Meh, maybe. This story is far from over, but I liked the Motley Fool's writeup by Rick Aristotle Munarriz.
Let's step back a moment for context. As usual, there's a good coverage piece on ars technica, this time by Jacqui Cheng. Anyone who has followed iTunes for a while knows that they've been pretty firm in sticking to a uniform, fixed, and relatively low price-point for downloaded material. This has irked various parts of the Cartel, which would like to get more money for popular content. Considering the prices people pay for ringtones and pay-per-view movies it probably seems pretty logical to them that people would pay more for iTunes-sold content.
For much of last month, NBC and Apple bickered semi-publicly over issues of pricing and incidentally whether Apple would be willing to deploy more DRM. NBC threatened to take its marbles and go home when its contract expired in December. Then Apple decided to call NBC's bluff and said "take a hike, now." No NBC shows on iTunes for the fall line-up.
Oops. Probably what was supposed to happen was that NBC would continue to get revenue and connect with show fans through iTunes until its own ad-supported digital download service (currently called Hulu) launched next year. Not wanting to be stranded, NBC struck a quick deal with Amazon, which is currently offering individual shows at $1.99 and "bundles" at $34.99.
So did Amazon win by scooping up iTunes' cast-offs? Probably not. For one thing, Amazon is now competing against itself again because these downloads and bundles cost more than the comparable DVDs Amazon sells. Sales of one are going to hurt the other. For another thing, Hulu is still coming, which means Amazon is either going to be stranded with orphan content or is going to have to compete with an apparently free service that has the marketing might of NBC behind it.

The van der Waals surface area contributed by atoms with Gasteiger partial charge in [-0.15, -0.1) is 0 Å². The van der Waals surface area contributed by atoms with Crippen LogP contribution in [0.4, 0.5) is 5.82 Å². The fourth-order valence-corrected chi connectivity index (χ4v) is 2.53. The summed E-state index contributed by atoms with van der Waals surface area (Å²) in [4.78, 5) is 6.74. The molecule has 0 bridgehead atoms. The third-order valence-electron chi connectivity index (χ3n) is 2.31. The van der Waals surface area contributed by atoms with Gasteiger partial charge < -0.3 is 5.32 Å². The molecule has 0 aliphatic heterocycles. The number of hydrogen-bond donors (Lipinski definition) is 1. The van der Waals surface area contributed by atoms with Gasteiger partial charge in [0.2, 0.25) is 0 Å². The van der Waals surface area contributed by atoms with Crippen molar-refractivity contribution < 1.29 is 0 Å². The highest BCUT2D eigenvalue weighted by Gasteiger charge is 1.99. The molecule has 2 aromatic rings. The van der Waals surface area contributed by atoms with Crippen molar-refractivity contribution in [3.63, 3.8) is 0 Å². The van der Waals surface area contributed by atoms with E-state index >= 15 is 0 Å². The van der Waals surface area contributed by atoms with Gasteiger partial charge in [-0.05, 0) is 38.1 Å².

Munarriz also points out that one of the unsung big winners here could be TiVo, which has a deal with Amazon to download purchases and rentals directly. TiVo owners can now order NBC shows with their remote controls, without having to engage the PC. Is this enough of a benefit in user experience to make a difference? I doubt it, but it may serve as a model for future deals that will drive more content into this platform. It's all about marketing, right? And this is a good marketing point for TiVo in appealing to people (like me) who are still considering a DVR purchase.
As I said, the story is probably not over. Both NBC and Apple are going to lose money this way and neither is likely to sit still for that. If NBC stays off iTunes and makes its own service work then that could embolden other Cartel members who'd like to break free of the iTunes lockdown to try going out on their own. TiVo or another aggregator could also win big as there's virtually no downside to NBC or whoever doing deals that let people download to a DVR rather than a PC, so long as they get the pricing and DRM structures they want.